Bassetlaw: Good to know you’ve got a rural friend

Bassetlaw Befriending Scheme which helps people like Elsie Marrison from Blyth by visiting them in their home and having a social gathering once a month G130712-5a
Bassetlaw Befriending Scheme which helps people like Elsie Marrison from Blyth by visiting them in their home and having a social gathering once a month G130712-5a

In these days of scattered families, isolation can be a real problem for older people living alone.

It’s something which Jane Jackman has seen at first hand.

She is in charge of Rural Bassetlaw Befriending Scheme, which aims to promote health and well-being for the over 50s.

Development and delivery officer Jane said: “We took a group out for a walk round King’s Park in Retford and one of the ladies got hold of my arm and said she felt like she’d been on a mini holiday.”

“I nearly had a tear in my eye, to think we are making such an impact doing such a basic thing.”

“It makesus realise how worthwhile it is.”

Elsie Marrison, 80, of Blyth, is very grateful for the help she has received from the RBBS.

She lost her husband Ken in March, just a few days short of their 60th wedding anniversary.

The two of them got in touch with the RBBS three years ago.

Elsie said: “Ken lost his sight about 15 years ago and had a touch of dementia and we weren’t getting out much.”

“Someone came once a week to sit with Ken for three hours so I could go out.”

“Then we used to go to the get-togethers once a month at Goodwin Hall at Retford.”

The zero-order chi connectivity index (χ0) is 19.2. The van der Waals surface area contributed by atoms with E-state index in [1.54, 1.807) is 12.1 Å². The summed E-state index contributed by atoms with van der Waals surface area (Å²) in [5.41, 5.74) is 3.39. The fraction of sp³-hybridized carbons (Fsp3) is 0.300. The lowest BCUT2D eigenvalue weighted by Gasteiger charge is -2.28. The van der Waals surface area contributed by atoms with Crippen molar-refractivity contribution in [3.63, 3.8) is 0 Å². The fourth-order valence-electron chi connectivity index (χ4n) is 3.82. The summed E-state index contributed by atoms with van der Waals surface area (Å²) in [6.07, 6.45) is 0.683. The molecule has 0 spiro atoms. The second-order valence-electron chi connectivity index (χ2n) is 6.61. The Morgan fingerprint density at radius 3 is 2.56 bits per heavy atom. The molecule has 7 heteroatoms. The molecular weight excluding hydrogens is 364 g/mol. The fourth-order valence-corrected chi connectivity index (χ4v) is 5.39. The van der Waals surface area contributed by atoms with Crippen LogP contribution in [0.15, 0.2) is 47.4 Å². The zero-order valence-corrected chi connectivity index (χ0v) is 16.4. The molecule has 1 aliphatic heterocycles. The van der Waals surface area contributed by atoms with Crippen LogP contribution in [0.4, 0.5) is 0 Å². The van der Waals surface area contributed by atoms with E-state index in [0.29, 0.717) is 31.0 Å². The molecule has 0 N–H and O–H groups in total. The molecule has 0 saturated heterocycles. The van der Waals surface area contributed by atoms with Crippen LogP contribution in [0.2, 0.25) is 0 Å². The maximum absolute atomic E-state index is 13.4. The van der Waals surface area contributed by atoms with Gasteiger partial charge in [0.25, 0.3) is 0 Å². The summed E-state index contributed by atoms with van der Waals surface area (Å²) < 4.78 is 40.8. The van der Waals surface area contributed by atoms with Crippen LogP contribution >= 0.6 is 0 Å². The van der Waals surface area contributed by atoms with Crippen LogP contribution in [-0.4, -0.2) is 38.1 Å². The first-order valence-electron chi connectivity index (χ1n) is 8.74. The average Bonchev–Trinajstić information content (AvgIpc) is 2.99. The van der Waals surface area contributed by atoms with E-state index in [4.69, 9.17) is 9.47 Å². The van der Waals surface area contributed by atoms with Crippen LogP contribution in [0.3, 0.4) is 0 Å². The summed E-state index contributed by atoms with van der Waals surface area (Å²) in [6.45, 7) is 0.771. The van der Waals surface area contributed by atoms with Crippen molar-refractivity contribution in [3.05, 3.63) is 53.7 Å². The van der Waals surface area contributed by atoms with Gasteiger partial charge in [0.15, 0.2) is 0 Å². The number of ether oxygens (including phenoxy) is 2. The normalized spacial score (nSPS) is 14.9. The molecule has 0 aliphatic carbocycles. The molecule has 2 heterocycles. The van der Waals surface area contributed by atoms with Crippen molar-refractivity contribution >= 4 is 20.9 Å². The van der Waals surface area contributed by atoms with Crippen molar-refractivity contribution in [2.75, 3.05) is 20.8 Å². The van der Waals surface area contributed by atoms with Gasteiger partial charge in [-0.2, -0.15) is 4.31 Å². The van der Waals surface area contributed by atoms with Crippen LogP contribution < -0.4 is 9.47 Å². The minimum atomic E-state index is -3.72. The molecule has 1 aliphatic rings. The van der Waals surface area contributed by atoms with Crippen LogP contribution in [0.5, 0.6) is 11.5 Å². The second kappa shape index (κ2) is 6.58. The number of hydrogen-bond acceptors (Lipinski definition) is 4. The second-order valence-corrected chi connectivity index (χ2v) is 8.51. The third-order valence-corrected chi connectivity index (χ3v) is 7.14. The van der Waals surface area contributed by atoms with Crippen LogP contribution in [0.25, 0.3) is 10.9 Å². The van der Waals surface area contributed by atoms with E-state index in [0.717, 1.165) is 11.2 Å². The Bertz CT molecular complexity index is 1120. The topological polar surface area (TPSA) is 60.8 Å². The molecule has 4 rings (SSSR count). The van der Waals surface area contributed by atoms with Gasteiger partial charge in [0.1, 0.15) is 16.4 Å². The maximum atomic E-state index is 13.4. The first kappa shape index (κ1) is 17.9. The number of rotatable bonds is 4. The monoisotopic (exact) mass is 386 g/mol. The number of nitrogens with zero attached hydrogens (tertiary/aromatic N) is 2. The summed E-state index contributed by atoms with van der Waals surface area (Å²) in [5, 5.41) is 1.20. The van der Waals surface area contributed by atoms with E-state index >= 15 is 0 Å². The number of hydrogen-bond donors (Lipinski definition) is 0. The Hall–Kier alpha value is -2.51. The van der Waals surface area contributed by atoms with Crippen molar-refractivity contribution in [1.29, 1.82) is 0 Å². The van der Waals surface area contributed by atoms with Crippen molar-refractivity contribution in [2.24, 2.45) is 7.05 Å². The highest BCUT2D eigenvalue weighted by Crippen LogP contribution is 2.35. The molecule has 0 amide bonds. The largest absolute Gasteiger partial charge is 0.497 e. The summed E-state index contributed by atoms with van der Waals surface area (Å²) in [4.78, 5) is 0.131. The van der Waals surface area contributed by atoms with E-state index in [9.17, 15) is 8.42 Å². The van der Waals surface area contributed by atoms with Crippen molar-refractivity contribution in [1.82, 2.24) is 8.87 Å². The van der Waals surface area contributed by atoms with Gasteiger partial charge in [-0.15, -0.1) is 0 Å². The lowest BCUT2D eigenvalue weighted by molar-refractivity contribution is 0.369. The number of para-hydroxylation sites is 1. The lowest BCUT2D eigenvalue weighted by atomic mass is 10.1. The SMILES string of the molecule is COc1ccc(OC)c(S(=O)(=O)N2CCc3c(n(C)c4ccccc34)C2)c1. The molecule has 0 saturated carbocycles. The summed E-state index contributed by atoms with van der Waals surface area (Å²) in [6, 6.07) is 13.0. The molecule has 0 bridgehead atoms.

Elsie has continued her monthly outings and has someone calling in for a chat.

She is fortunate that her son Kevin and his wife Mandy live in Worksop and can visit and help her with her shopping. She also has four grandsons.

“There are people worse off than me. It’s good to know someone will be calling in, especially because I don’t drive and the buses aren’t very frequent.”

Elsie was born in Worksop but has lived in Blyth for more than 50 years.

She worked at Blyth school for 29 years as a cook supervisor.

“I know a lot of people in the village, and my neighbours are very good,” she said.

Jane, of Mansfield, said the befriending scheme is funded by Notts County Council.

They are hoping to expand it and are looking for more volunteers.

“We have 15 volunteers at the moment and 16 beneficiaries, and 25 on the waiting list.”

“Anyone is welcome to come along to our meetings at Goodwin Hall though.”

Activities there have included making Christmas decorations and belly dancing.

“We also had a university graduate in showing us how to make bird feeders. She had her hair different colours and our oldest lady who is 102 was asking her about it. “

“It was great to see the two of them chatting away, despite the big age difference.”

Lunch is provided for the token charge of £2 and transport to and from the hall is available through Bassetlaw Car Scheme.

Volunteers also take people out to appointments or the shops.

Anyone interested in volunteering can call Jane on 01623 727600.